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Okay, so for this program I'm trying to make, user input is required for several integer values. I've made it so that if the user enters a value other than an integer, the program will output that the user input must be an integer, and prompt for input again. The problem is, though, the user input here is then applied to the next thing that requires input, completely skipping what the user had given improper input in the first place. For example, if the user inputted a String when prompted for hours worked on Monday, and they enter "8" when prompted again after the error message appears, that 8 will not be applied to hours worked on Monday, but rather the next thing the program asks for input for: hours worked on Tuesday. The program just assigns a zero to hours worked on Monday. I would really appreciate help in fixing this problem. Thanks!
My program(the problem area is 125-199. Anything that appears as >< is just supposed to be <. I'm not sure why it shows up like that when I paste the code into the forums):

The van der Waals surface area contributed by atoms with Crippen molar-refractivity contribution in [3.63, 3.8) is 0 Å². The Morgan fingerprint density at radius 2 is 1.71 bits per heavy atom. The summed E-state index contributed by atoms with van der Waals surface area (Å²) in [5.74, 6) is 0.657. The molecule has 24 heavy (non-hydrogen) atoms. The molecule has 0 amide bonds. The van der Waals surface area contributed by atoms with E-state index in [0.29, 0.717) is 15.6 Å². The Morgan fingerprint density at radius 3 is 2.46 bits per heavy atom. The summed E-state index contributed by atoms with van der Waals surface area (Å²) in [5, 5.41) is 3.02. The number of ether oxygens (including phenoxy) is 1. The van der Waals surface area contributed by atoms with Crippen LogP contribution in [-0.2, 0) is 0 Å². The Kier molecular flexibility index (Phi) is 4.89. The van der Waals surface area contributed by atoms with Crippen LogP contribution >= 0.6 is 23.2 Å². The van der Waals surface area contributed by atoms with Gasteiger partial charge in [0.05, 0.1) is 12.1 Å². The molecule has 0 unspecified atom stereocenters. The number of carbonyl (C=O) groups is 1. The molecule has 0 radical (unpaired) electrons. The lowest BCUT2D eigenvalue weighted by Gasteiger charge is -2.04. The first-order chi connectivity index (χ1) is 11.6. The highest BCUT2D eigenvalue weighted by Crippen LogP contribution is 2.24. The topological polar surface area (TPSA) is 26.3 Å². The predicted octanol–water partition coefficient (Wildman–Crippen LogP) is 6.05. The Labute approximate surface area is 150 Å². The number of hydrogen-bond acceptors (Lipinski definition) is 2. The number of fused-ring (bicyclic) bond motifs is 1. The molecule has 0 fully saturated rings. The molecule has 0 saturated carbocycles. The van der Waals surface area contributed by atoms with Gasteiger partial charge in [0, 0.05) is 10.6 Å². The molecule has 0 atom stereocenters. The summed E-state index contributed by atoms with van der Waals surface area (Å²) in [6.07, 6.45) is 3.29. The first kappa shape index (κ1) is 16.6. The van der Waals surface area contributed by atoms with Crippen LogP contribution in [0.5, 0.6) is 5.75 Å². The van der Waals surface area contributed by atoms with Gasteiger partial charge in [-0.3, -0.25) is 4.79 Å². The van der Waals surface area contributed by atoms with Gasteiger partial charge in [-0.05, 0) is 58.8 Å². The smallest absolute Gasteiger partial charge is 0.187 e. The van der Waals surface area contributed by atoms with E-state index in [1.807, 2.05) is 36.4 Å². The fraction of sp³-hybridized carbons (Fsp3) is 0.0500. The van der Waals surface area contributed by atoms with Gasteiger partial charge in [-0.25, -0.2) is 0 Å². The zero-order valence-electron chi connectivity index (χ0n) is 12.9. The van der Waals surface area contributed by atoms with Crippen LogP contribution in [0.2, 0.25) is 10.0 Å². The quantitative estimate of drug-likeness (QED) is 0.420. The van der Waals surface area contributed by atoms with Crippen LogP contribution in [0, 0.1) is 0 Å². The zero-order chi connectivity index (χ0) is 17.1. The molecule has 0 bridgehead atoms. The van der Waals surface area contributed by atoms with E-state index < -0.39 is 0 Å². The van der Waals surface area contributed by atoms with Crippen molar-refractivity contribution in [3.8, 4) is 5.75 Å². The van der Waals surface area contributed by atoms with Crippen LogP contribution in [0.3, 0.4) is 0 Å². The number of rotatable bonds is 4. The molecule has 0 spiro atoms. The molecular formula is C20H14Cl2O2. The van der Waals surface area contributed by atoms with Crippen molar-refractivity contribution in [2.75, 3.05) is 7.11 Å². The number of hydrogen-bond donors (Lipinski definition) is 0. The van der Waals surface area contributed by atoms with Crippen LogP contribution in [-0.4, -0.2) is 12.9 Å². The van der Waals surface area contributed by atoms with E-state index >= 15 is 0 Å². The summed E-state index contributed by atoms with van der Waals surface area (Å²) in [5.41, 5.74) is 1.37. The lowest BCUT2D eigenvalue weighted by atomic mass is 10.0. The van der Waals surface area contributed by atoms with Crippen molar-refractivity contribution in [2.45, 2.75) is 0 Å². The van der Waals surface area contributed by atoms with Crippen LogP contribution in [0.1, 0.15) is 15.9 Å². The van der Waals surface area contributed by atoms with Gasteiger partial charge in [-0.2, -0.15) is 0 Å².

If you are reading so much of values from user, then I would not prefer reading it this way..
You can see so much try-catch block back to back in your code..
Indeed, your main method should never be so long.. All your job is done in main method..
A better way would be to create a method that reads user input and also handles exception according to your need..
Now, for every value to be read, just call that method, it will get your job done..
And your getUserInput() will contain the code of reading integer values from user..
Try to create different methods for different functionality, and invoke those methods from your main in order.
Like, there can be: -
1). separate method for printing all your attributes,
2). a separate method for doing some calculation on user-input, or attributes,
3). a separate method for taking user input..
Avoid keeping your main method doing all the works..
Joined: Sep 14, 2012
Rajdeep Biswas wrote:Hi,
The following idea might help.
Edit: Ahh!! yes, try to make a more generic method and build the validation logic inside that, and enjoy OOP modularity...